Feb 13, 2020 - Sports

The Astros' apology tour

The Astros' Jose Altuve during a press conference in West Palm Beach. Photo: Michael Reaves/Getty Images

The Houston Astros are very sorry for cheating their way to a World Series win, even as their owner bizarrely flip-flopped on whether their cheating changed any games.

Why it matters: The sign-stealing scandal is among the biggest since the steroid era, spilling over into other clubs and giving MLB some nasty publicity.

What they're saying in Florida, where the Astros are beginning spring training:

  • 3B/SS Alex Bregman: “I am really sorry about the choices that were made by our team, the organization and by me."
  • 2B José Altuve: "We had a great team meeting last night and the whole organization and the team feels bad about what happened in 2017. We especially feel remorse for our fans and for the game of baseball."
  • Owner Jim Crane: “Our opinion is this didn’t impact the game. We had a good team. We won the World Series, and we’ll leave it at that."
  • Less than a minute later, Crane said, "I didn't say it didn't impact the game."

Between the lines: The Astros' flexibility with the rules "was an open secret," the WashPost reports, citing people across all levels of the sport.

  • “The whole industry knows they’ve been cheating their a---- off for three or four years,” a team exec told the Post. “Everybody knew it.”
  • Back in November, the Astros were exposed for sign-stealing by The Athletic, leading to an MLB probe.
  • Earlier this year, MLB fined the Astros $5 million and axed their first- and second-round draft picks in 2020 and 2021. The GM and manager were suspended by MLB, then fired by the Astros.

The bottom line: The bill has come due for bad behavior, a trend that mirrors the rise of accountability demands across our culture — even as some of the worst actors skate on by.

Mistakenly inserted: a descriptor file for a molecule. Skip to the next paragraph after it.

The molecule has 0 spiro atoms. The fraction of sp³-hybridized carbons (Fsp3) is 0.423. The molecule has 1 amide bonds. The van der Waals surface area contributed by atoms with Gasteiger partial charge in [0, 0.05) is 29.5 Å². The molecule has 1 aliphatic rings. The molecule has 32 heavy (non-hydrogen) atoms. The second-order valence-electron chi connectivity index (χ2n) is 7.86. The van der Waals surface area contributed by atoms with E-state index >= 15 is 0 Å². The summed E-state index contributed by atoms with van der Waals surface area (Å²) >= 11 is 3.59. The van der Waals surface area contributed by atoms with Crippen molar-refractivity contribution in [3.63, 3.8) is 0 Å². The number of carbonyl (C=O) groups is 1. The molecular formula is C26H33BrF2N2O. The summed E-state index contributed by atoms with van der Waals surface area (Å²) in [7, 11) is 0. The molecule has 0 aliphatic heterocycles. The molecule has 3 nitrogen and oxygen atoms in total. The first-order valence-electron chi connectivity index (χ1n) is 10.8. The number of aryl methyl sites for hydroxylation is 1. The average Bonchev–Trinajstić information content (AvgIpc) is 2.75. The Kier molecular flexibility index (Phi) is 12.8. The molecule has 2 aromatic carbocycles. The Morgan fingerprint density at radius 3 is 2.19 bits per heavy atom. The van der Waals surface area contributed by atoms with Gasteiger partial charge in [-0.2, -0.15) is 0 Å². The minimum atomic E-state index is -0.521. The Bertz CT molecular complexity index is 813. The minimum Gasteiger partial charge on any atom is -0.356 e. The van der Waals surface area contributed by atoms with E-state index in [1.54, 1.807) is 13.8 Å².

Go deeper: Inside the Astros' front office's sign stealing operation

Go deeper

The MLB's problems extend far beyond Houston's cheating scandal

The Astros' second baseman José Altuve during a press conference in West Palm Beach, Florida. Photo: Michael Reaves/Getty Images

The Astros had three months to craft a thoughtful apology for the team's sign-stealing scandal. Instead, José Altuve and Alex Bregman spoke for a combined 90 seconds — and owner Jim Crane questioned whether sign-stealing even helped his team win games.

The big picture: While baseball grapples with the fallout, don't lose sight of the many other problems Major League Baseball faces as commissioner Rob Manfred enters his sixth season at the helm.

Go deeperArrowFeb 14, 2020 - Sports

MLB's Rob Manfred is latest villain in Astros' cheating scandal

Illustration: Aïda Amer/Axios

MLB Commissioner Rob Manfred's decision to grant Astros players immunity in exchange for confessions about their sign-stealing scheme has undermined his reputation — and he only made himself look worse on Sunday.

The interview: In a 45-minute conversation with ESPN, Manfred asserted that public shame was punishment enough for the Astros. He also called the World Series trophy "just a piece of metal" and said that taking a title away from Houston "seems like a futile act."

Go deeperArrowFeb 18, 2020 - Sports

The murky future of in-game video in the MLB

Illustration: Aïda Amer/Axios

In the wake of the Astros scandal, Major League Baseball must decide how best to police in-game clubhouse video — and it has until Opening Day to announce any rule changes.

Why it matters: Players have grown accustomed to (legally) using technology during games, with hitters and pitchers often going into the clubhouse between innings to study video of their previous at-bats and make adjustments.

Go deeperArrowMar 6, 2020 - Sports